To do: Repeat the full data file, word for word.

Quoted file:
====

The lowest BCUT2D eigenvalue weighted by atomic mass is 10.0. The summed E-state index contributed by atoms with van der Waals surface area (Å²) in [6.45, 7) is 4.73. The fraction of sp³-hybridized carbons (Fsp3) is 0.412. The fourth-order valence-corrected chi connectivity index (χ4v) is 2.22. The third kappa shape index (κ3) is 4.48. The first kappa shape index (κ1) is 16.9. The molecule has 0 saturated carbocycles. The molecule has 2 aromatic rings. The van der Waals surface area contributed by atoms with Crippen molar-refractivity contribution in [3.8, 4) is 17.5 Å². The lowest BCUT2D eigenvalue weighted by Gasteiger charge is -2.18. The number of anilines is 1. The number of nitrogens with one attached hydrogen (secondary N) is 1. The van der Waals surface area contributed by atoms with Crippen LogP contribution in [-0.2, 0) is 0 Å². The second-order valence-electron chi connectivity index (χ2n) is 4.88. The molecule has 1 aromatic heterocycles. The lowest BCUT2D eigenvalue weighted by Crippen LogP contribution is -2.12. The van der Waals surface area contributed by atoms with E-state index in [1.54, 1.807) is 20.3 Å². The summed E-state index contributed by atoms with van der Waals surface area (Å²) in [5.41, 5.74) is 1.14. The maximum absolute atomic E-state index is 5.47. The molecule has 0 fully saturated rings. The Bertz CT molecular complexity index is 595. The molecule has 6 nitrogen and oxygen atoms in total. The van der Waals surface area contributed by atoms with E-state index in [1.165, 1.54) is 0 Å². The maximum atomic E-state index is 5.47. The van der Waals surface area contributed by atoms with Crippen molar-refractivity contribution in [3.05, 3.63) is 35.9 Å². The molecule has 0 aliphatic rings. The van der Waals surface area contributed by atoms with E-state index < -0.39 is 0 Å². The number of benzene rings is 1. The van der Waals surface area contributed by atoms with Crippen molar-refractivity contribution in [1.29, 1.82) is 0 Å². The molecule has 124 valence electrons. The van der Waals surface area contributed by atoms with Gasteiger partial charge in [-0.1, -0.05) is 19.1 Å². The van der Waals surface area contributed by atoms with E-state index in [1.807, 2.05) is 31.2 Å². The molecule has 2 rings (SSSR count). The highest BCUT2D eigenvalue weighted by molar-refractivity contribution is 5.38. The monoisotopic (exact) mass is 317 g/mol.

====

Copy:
The lowest BCUT2D eigenvalue weighted by atomic mass is 10.0. The summed E-state index contributed by atoms with van der Waals surface area (Å²) in [6.45, 7) is 4.73. The fraction of sp³-hybridized carbons (Fsp3) is 0.412. The fourth-order valence-corrected chi connectivity index (χ4v) is 2.22. The third kappa shape index (κ3) is 4.48. The first kappa shape index (κ1) is 16.9. The molecule has 0 saturated carbocycles. The molecule has 2 aromatic rings. The van der Waals surface area contributed by atoms with Crippen molar-refractivity contribution in [3.8, 4) is 17.5 Å². The lowest BCUT2D eigenvalue weighted by Gasteiger charge is -2.18. The number of anilines is 1. The number of nitrogens with one attached hydrogen (secondary N) is 1. The van der Waals surface area contributed by atoms with Crippen LogP contribution in [-0.2, 0) is 0 Å². The second-order valence-electron chi connectivity index (χ2n) is 4.88. The molecule has 1 aromatic heterocycles. The lowest BCUT2D eigenvalue weighted by Crippen LogP contribution is -2.12. The van der Waals surface area contributed by atoms with E-state index in [1.54, 1.807) is 20.3 Å². The summed E-state index contributed by atoms with van der Waals surface area (Å²) in [5.41, 5.74) is 1.14. The maximum absolute atomic E-state index is 5.47. The molecule has 0 fully saturated rings. The Bertz CT molecular complexity index is 595. The molecule has 6 nitrogen and oxygen atoms in total. The van der Waals surface area contributed by atoms with E-state index in [1.165, 1.54) is 0 Å². The maximum atomic E-state index is 5.47. The van der Waals surface area contributed by atoms with Crippen molar-refractivity contribution in [3.05, 3.63) is 35.9 Å². The molecule has 0 aliphatic rings. The van der Waals surface area contributed by atoms with E-state index < -0.39 is 0 Å². The number of benzene rings is 1. The van der Waals surface area contributed by atoms with Crippen molar-refractivity contribution in [1.29, 1.82) is 0 Å². The molecule has 124 valence electrons. The van der Waals surface area contributed by atoms with Gasteiger partial charge in [-0.1, -0.05) is 19.1 Å². The van der Waals surface area contributed by atoms with E-state index in [1.807, 2.05) is 31.2 Å². The molecule has 2 rings (SSSR count). The highest BCUT2D eigenvalue weighted by molar-refractivity contribution is 5.38. The monoisotopic (exact) mass is 317 g/mol.